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GILROY
– The man who squelched school district plans to earn $900 a
month by allowing cellular antennas atop two flagpoles outside of
Luigi Aprea Elementary School isn’t new to costing the Gilroy
Unified School District money.
GILROY – The man who squelched school district plans to earn $900 a month by allowing cellular antennas atop two flagpoles outside of Luigi Aprea Elementary School isn’t new to costing the Gilroy Unified School District money.

In 1989, anti-cellular tower activist Christopher Cote cheated the district out of several thousands of dollars, when on two separate occasions his former company failed to provide busses for class trips despite being paid, according to court records. In February, Cote paid the Gilroy Unified School District nearly $8,000, settling the lawsuit filed by the school district 13 years ago.

“To talk about Mr. Cote as an activist and world crusader does not give the community an accurate picture of who it is dealing with,” said Joseph Thompson, a Gilroy attorney who litigated for five clients in the lawsuit during the late ’80s and early ’90s.

Thompson said Cote paid his clients more than $30,000 in damages, interest and legal fees in February.

Cote, who is in South Africa on humanitarian business, firmly denied any grudge toward the school district and asserted that his efforts to ban cellular transmission equipment near homes, schools and drinking water supplies should be treated distinctly.

“Some people may wish to link the issues for their own means. But I only became involved in dealing with the district on the radiation issue when I learned that the towers that everyone had been told were flagpoles, were in fact not,” Cote wrote in an e-mail to The Dispatch.

“It’s a non-issue issue as far as I’m concerned. All I’m trying to do is stop some radiation from being transmitted in Gilroy,” Cote said in an interview subsequent to the e-mail. “I find it interesting this story comes out after I started this campaign. Radiation is harmful to children, and I hope this story doesn’t divert attention away from that.”

Cote owed GUSD money after his now-defunct transportation service company, Cote Distribution Systems Inc., twice did not show up for district functions in 1988. In one instance, busses did not arrive to take Brownell students on a trip to the state capitol. Another time, Cote’s company failed to pick up Gilroy High School students going to Disneyland.

Cote’s past legal issues do not end with the GUSD lawsuit. Within the GUSD lawsuit, documents note that Cote was named in 10 civil suits, 13 small claims cases and five criminal cases.

Because the criminal cases took place more than a decade ago, the county court system could not provide case files by deadline. In at least some of the criminal cases, Cote pled no contest, Deputy District Attorney for Santa Clara County Steve Gibbons recalled. The cases involved bus safety violations, check fraud and taking money without providing services.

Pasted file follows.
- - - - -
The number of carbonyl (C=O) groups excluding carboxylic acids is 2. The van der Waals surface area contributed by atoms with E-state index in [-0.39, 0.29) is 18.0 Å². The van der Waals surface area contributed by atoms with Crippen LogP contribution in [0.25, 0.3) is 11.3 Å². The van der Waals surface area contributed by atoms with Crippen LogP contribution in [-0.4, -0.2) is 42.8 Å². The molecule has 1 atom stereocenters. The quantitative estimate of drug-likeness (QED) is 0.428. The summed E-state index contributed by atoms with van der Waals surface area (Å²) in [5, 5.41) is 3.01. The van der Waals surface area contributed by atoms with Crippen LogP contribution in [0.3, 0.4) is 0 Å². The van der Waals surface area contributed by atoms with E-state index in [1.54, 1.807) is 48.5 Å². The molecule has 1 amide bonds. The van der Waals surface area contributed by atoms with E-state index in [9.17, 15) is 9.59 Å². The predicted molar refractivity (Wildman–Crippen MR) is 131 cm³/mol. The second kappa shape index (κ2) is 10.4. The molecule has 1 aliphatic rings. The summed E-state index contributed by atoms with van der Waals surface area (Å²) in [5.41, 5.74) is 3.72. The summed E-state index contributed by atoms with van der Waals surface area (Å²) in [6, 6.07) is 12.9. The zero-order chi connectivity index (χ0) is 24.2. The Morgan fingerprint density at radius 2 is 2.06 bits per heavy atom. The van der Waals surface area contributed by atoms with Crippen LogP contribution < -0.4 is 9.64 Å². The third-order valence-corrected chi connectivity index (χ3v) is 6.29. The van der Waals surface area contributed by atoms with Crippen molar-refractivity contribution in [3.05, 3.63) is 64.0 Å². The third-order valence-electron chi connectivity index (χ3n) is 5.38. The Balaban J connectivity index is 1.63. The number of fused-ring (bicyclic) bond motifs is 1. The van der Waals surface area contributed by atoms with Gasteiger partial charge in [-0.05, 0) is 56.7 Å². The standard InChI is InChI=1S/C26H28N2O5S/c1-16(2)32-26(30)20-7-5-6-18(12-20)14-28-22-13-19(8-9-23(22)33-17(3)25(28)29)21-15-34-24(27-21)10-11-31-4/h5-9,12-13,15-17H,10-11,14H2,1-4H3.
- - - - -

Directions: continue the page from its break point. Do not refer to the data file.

Cote declined to elaborate on the past cases.

“The reality is when people are younger, they make errors in judgment and have to redeem themselves and seek forgiveness. There are not many people in this community who haven’t made errors in their life,” Cote said.

Superintendent Edwin Diaz said he was vaguely aware that the district had past conflicts with Cote, but said that did not impact his decision to stop work at Luigi Aprea.

“I would have handled this the same way regardless of who approached us,” Diaz said. “The major issue was with our internal process of entering a formal (lease) agreement without going to the (school) board. Because the correct process was not followed, it resulted in a lack of communication with parents who had concerns and that could potentially destroy the public’s trust.”

Cote now operates the Hollings Cartaway Hunger Relief Foundation. Among other humanitarian efforts, Cote’s group helps rural communities in Africa learn how to better sustain agriculture and prevent disease.

Cote came on to the public scene this fall when he led an effort to ban a 75-foot wireless communication tower that was to be erected in the northwest Gilroy neighborhood. A permit for the tower was ultimately denied, but Cote is still pushing for a city ordinance that would ban transmission towers from being placed within 2,500 feet of any residence, school or city drinking water supply.

Two weeks ago, Cote led a group of parents concerned over the potential health risks posed by two 50-foot poles with space for cellular antennas on top. Cingular Wireless erected the poles, which would be used to fly the American and California flags, immediately in front of Luigi Aprea school. Many parents were unaware that the flagpoles would double as cellular towers.

Cote, who has a nephew at Luigi Aprea and resides nearby the site, met with parents, Superintendent Diaz and Luigi Aprea Principal Sergio Montenegro two weeks ago. Their session resulted in Diaz ordering Cingular Wireless to halt installation of the cellular antennas and begin taking down the two poles.

On Wednesday night, Cingular asked Diaz if the district would accept the poles, without the cellular antennas, as a donation. Diaz said he would talk with Montenegro who in turn would consult with parents before making a decision.

If the district accepts the donation, it would get around a potentially messy situation.

Cingular already has invested in labor and supplies to install the poles and does not want to invest more time and money removing them. The company could ask the district to either honor the contract or pay for the pole removal itself.

“They’re being cooperative,” Diaz said of Cingular. “I think it’s a generous offer. They could take a different position.”

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